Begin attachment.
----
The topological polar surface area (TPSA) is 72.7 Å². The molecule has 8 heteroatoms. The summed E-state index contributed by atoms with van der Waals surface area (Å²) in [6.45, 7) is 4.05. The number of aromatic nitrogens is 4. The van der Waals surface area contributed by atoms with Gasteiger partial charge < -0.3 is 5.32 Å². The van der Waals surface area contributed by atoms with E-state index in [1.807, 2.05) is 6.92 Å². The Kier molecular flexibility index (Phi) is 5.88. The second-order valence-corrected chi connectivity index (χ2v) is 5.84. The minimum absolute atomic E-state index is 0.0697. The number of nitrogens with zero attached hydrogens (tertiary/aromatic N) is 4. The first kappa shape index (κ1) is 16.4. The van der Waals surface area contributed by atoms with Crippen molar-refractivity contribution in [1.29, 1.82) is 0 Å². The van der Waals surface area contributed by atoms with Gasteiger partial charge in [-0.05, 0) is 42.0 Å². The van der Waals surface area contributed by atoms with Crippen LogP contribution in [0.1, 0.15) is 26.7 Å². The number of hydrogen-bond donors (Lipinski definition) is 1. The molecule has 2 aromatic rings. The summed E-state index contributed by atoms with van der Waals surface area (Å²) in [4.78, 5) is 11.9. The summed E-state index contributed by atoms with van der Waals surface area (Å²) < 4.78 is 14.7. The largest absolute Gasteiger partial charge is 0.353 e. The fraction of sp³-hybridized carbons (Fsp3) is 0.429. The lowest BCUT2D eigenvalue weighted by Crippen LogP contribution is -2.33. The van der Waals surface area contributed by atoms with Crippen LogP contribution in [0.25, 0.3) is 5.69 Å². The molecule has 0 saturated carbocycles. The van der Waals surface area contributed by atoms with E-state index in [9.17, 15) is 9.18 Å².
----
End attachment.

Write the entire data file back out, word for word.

The topological polar surface area (TPSA) is 72.7 Å². The molecule has 8 heteroatoms. The summed E-state index contributed by atoms with van der Waals surface area (Å²) in [6.45, 7) is 4.05. The number of aromatic nitrogens is 4. The van der Waals surface area contributed by atoms with Gasteiger partial charge < -0.3 is 5.32 Å². The van der Waals surface area contributed by atoms with E-state index in [1.807, 2.05) is 6.92 Å². The Kier molecular flexibility index (Phi) is 5.88. The second-order valence-corrected chi connectivity index (χ2v) is 5.84. The minimum absolute atomic E-state index is 0.0697. The number of nitrogens with zero attached hydrogens (tertiary/aromatic N) is 4. The first kappa shape index (κ1) is 16.4. The van der Waals surface area contributed by atoms with Crippen molar-refractivity contribution in [1.29, 1.82) is 0 Å². The van der Waals surface area contributed by atoms with Gasteiger partial charge in [-0.05, 0) is 42.0 Å². The van der Waals surface area contributed by atoms with Crippen LogP contribution in [0.1, 0.15) is 26.7 Å². The number of hydrogen-bond donors (Lipinski definition) is 1. The molecule has 2 aromatic rings. The summed E-state index contributed by atoms with van der Waals surface area (Å²) in [4.78, 5) is 11.9. The summed E-state index contributed by atoms with van der Waals surface area (Å²) < 4.78 is 14.7. The largest absolute Gasteiger partial charge is 0.353 e. The fraction of sp³-hybridized carbons (Fsp3) is 0.429. The lowest BCUT2D eigenvalue weighted by Crippen LogP contribution is -2.33. The van der Waals surface area contributed by atoms with Crippen LogP contribution in [0.25, 0.3) is 5.69 Å². The molecule has 0 saturated carbocycles. The van der Waals surface area contributed by atoms with E-state index in [9.17, 15) is 9.18 Å².